The Placer.ai Nationwide Office Building Index: The office building index analyzes foot traffic data from 800 office buildings across the country. It only includes commercial office buildings, and commercial office buildings on the first floor (like an office building that might include a national coffee chain on the ground floor). It does NOT include mixed-use buildings that are both residential and commercial.
Last month, we noted that rumors of a full-blown return to office appeared exaggerated. While many employers are eager to have workers come in more often, few workplaces have gone back to a traditional, five-day in-person work week.
Steady Year-Over-Four-Year Visit Gap
A look at weekly visitation data shows that, for now at least, visits to offices nationwide continue to hover around 60.0% of what they were four years ago. While March and April saw slightly narrower visit gaps than January and February, a significant shift in office foot traffic patterns has yet to materialize.
Early Signs of Change?
Year over year, too, overall visits for April 2023 remained virtually unchanged when compared to April 2022. After a slight uptick in March 2023, April visits fell to 0.2% below last year’s baseline.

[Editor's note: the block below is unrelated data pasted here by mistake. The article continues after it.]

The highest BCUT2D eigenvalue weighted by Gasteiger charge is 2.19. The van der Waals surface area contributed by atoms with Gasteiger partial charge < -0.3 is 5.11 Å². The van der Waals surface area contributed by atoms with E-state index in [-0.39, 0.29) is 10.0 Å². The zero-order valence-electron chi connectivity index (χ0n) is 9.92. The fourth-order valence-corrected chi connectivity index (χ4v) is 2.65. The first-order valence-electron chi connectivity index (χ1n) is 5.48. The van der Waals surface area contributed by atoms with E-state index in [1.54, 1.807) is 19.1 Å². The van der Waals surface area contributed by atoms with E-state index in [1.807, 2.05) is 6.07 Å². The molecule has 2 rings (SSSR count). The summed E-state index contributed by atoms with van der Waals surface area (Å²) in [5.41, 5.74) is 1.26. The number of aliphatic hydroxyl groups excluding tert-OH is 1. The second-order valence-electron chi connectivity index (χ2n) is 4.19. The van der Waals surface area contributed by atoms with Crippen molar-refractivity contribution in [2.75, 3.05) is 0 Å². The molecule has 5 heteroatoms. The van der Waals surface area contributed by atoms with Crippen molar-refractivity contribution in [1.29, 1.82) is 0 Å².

But accounting for the number of actual working days each month tells a somewhat different story. February, for example, is always a short month – and March 2023, with 23 work days, had more working days than any other analyzed month (with the exception of August 2022, which also had 23 days but which was likely impacted by summer vacations). Looking at the average number of visits per working day, March office visits were actually 4.4% lower than the April 2022 baseline.
April 2023, for its part, had just 20 work days – compared to 21 days in April of last year. When accounting for this difference, April visits actually jumped – both in comparison to last month, and in comparison to April 2022. It’s too soon to tell, but this jump may portend the beginnings of a shift in office visitation patterns.
Despite its many upsides, fully remote work also has its costs. Recent research warns that younger employees working from home may lose out on the “power of proximity” – the all-important feedback and mentoring they receive when working side-by-side with more experienced professionals. Employees who don’t come into the office have fewer opportunities to let off steam by sharing work challenges with colleagues and may even be less likely to be promoted. At the same time, coming into the office five days a week can take a significant toll on work-life balance and may curtail productivity.
Just about one year out from the last big COVID wave, post-pandemic work routines are still a work in progress. How will employers and workers continue to navigate the new normal? Will hybrid arrangements which seek to capture the best of both remote and in-office work continue to carry the day?